This Information Web page, prepared by the Congressional Research Service for Members of Congress, guides students through the process of locating and applying for financial aid. [Updated March 2006]
- The basics: getting started
- Student aid and where it comes from
- Targeted aid for specific groups
- Repaying your loans
The basics: getting started
Start gathering information early.
Free information is readily available from:
High school counselors
College and career school financial aid offices (where you plan to attend)
Local and college libraries
U.S. Department of Education Web page
Other Internet sites (search terms student financial aid OR assistance)
Ask questions: counselors may know if you have exceptional circumstances that affect your eligibility.
Be organized: use calendars to keep on track.
Keep copies of all forms and correspondence: you must reapply for aid each year.
Student aid and where it comes from
Basic assistance categories:
- Financial need-based
Remember that students and their parents are responsible for paying what they can– financial aid is a supplement, not a substitute, for family resources.
- Non need-based
Factors include academic excellence, ethnic background, or organization membership. Corporations may also offer assistance to employees and children.
Federal Student Aid:
- Provides nearly 70% of student aid under Loans, Grants and Work/study programs.
- Available to all need-based applicants; some loans and competitive scholarships for non need-based.
- Free information from theUnited States Department of Education:
- Loans are the most common federal aid and must be repaid when you graduate or leave college.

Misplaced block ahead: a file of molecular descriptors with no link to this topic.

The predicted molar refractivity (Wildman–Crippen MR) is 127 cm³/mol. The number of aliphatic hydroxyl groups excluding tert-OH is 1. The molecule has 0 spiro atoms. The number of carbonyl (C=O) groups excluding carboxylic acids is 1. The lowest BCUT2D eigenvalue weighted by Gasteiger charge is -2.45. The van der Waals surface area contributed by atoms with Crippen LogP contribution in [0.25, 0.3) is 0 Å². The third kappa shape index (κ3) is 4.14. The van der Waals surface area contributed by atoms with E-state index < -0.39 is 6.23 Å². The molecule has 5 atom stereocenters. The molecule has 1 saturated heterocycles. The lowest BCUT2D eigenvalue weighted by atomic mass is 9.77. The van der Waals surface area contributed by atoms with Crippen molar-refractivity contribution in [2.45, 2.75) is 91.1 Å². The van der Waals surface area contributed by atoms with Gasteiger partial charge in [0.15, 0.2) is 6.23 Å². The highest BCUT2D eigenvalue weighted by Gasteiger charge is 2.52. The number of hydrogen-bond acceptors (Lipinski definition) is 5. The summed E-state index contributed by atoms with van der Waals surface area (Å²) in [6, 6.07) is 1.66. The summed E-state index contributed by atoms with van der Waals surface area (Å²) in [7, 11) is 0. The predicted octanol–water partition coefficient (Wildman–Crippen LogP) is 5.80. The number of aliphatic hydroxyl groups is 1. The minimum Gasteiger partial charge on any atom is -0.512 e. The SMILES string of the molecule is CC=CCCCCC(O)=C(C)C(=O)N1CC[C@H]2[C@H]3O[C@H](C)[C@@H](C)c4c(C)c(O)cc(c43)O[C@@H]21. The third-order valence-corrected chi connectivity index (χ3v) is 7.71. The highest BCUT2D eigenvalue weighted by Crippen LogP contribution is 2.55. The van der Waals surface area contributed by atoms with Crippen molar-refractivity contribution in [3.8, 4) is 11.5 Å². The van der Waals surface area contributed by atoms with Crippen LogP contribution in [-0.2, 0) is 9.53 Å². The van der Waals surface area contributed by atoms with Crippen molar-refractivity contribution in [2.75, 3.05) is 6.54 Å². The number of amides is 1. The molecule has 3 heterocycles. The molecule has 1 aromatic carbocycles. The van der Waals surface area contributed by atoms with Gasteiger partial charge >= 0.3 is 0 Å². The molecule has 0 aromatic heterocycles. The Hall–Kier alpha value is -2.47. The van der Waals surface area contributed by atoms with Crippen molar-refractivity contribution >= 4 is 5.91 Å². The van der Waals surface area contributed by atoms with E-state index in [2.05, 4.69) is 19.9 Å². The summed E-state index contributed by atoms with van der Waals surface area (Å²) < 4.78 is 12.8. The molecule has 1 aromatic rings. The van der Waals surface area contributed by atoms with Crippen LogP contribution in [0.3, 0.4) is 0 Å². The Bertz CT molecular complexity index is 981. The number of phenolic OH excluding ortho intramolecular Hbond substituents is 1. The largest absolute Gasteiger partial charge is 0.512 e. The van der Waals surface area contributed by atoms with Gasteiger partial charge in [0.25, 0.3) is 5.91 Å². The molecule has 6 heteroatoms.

- Stafford Loans include:
- Perkins Loans for the most needy undergraduates; through participating schools.
- Scholarships/grants are mostly need-based and require no repayment:
- Other grants, scholarships, and fellowships, mostly graduate level: search the Catalog of Federal Domestic Assistance (CFDA) by Beneficiary, such as "Student or Trainee" or "Graduate Student".
- "Congressional" scholarships:
- Named for Member of Congress or other prominent individual (such as Byrd Honors Scholarships, Fulbright fellowships)
- Merit-based and highly competitive
- Members of Congress do not play a role in selecting recipients
- Search by Beneficiary in the Catalog of Federal Domestic Assistance
- Work study programs allow you to earn money while in school:
- For questions not covered by the Department of Education Web site, call the Federal Student Aid Information Center at 1-800-433-3243.
States offer residents a variety of scholarships, loans, and tuition exemptions.
- Consider prepaid tuition and college savings ("Section 529") plans: College Savings Plans Network.
- Search your Internet browser under terms such as student financial aid or assistance AND your state.
Colleges and universities provide some 20% of aid, most need-based. Check university Web sites and the institution’s financial aid office when you apply for admission.
Targeted aid for special groups
- African Americans: Scholarships (UNCF)
- Disabled students: HEATH Resource Center [Download a free PDF reader]